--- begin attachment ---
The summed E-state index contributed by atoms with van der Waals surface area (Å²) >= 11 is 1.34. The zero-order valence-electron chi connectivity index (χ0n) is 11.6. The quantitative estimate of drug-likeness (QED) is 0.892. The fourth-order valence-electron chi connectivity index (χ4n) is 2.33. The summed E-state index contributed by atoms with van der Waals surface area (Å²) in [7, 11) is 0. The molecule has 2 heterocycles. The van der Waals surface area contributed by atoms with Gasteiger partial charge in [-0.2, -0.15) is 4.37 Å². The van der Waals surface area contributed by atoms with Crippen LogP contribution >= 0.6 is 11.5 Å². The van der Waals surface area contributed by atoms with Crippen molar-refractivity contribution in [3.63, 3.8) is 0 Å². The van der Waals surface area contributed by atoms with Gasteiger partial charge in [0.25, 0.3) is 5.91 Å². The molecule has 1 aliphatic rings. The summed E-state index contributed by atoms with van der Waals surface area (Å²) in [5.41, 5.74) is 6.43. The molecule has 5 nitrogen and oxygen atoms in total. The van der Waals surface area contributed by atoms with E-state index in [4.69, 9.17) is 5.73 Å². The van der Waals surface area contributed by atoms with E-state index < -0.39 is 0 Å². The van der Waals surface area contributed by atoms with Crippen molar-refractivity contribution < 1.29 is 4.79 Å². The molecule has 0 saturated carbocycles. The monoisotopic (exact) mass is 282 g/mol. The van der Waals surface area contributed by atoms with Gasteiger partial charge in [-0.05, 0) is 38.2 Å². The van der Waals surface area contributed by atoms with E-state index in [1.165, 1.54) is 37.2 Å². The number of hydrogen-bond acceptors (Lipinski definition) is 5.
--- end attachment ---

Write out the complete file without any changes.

The summed E-state index contributed by atoms with van der Waals surface area (Å²) >= 11 is 1.34. The zero-order valence-electron chi connectivity index (χ0n) is 11.6. The quantitative estimate of drug-likeness (QED) is 0.892. The fourth-order valence-electron chi connectivity index (χ4n) is 2.33. The summed E-state index contributed by atoms with van der Waals surface area (Å²) in [7, 11) is 0. The molecule has 2 heterocycles. The van der Waals surface area contributed by atoms with Gasteiger partial charge in [-0.2, -0.15) is 4.37 Å². The van der Waals surface area contributed by atoms with Crippen LogP contribution >= 0.6 is 11.5 Å². The van der Waals surface area contributed by atoms with Crippen molar-refractivity contribution in [3.63, 3.8) is 0 Å². The van der Waals surface area contributed by atoms with Gasteiger partial charge in [0.25, 0.3) is 5.91 Å². The molecule has 1 aliphatic rings. The summed E-state index contributed by atoms with van der Waals surface area (Å²) in [5.41, 5.74) is 6.43. The molecule has 5 nitrogen and oxygen atoms in total. The van der Waals surface area contributed by atoms with E-state index in [4.69, 9.17) is 5.73 Å². The van der Waals surface area contributed by atoms with E-state index < -0.39 is 0 Å². The van der Waals surface area contributed by atoms with Crippen molar-refractivity contribution < 1.29 is 4.79 Å². The molecule has 0 saturated carbocycles. The monoisotopic (exact) mass is 282 g/mol. The van der Waals surface area contributed by atoms with Gasteiger partial charge in [-0.05, 0) is 38.2 Å². The van der Waals surface area contributed by atoms with E-state index in [1.165, 1.54) is 37.2 Å². The number of hydrogen-bond acceptors (Lipinski definition) is 5.